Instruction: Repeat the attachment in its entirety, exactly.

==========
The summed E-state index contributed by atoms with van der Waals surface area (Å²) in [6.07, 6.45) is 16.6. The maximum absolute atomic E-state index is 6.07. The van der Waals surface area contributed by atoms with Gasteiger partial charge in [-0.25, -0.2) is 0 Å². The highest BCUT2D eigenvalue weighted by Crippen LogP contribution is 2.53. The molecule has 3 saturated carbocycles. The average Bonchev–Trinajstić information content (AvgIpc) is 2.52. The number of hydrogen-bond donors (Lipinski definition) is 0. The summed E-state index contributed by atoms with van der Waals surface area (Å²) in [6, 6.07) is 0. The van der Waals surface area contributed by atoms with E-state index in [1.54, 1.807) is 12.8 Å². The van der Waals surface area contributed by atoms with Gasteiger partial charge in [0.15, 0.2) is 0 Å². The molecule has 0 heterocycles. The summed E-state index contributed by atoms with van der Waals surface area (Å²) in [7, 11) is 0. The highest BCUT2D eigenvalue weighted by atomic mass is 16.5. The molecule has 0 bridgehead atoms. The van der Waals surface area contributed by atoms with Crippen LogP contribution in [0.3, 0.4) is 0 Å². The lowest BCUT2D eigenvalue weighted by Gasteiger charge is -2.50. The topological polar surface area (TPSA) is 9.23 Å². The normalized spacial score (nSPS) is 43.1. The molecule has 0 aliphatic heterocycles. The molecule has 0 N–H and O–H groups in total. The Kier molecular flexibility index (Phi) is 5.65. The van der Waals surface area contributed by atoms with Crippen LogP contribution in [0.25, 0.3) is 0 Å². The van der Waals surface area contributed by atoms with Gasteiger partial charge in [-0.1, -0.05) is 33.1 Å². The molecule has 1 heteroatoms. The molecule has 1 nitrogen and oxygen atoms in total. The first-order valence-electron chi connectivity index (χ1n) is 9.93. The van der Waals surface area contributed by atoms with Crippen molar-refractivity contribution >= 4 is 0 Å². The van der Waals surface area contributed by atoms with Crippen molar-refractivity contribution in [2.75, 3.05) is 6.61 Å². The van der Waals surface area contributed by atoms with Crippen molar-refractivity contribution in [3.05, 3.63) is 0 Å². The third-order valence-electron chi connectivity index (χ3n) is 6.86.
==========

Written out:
The summed E-state index contributed by atoms with van der Waals surface area (Å²) in [6.07, 6.45) is 16.6. The maximum absolute atomic E-state index is 6.07. The van der Waals surface area contributed by atoms with Gasteiger partial charge in [-0.25, -0.2) is 0 Å². The highest BCUT2D eigenvalue weighted by Crippen LogP contribution is 2.53. The molecule has 3 saturated carbocycles. The average Bonchev–Trinajstić information content (AvgIpc) is 2.52. The number of hydrogen-bond donors (Lipinski definition) is 0. The summed E-state index contributed by atoms with van der Waals surface area (Å²) in [6, 6.07) is 0. The van der Waals surface area contributed by atoms with E-state index in [1.54, 1.807) is 12.8 Å². The van der Waals surface area contributed by atoms with Gasteiger partial charge in [0.15, 0.2) is 0 Å². The molecule has 0 heterocycles. The summed E-state index contributed by atoms with van der Waals surface area (Å²) in [7, 11) is 0. The highest BCUT2D eigenvalue weighted by atomic mass is 16.5. The molecule has 0 bridgehead atoms. The van der Waals surface area contributed by atoms with Crippen LogP contribution in [0.3, 0.4) is 0 Å². The lowest BCUT2D eigenvalue weighted by Gasteiger charge is -2.50. The topological polar surface area (TPSA) is 9.23 Å². The normalized spacial score (nSPS) is 43.1. The molecule has 0 aliphatic heterocycles. The molecule has 0 N–H and O–H groups in total. The Kier molecular flexibility index (Phi) is 5.65. The van der Waals surface area contributed by atoms with Crippen LogP contribution in [0.25, 0.3) is 0 Å². The van der Waals surface area contributed by atoms with Gasteiger partial charge in [-0.1, -0.05) is 33.1 Å². The molecule has 1 heteroatoms. The molecule has 1 nitrogen and oxygen atoms in total. The first-order valence-electron chi connectivity index (χ1n) is 9.93. The van der Waals surface area contributed by atoms with Crippen molar-refractivity contribution >= 4 is 0 Å². The van der Waals surface area contributed by atoms with Crippen molar-refractivity contribution in [2.75, 3.05) is 6.61 Å². The van der Waals surface area contributed by atoms with Crippen molar-refractivity contribution in [3.05, 3.63) is 0 Å². The third-order valence-electron chi connectivity index (χ3n) is 6.86.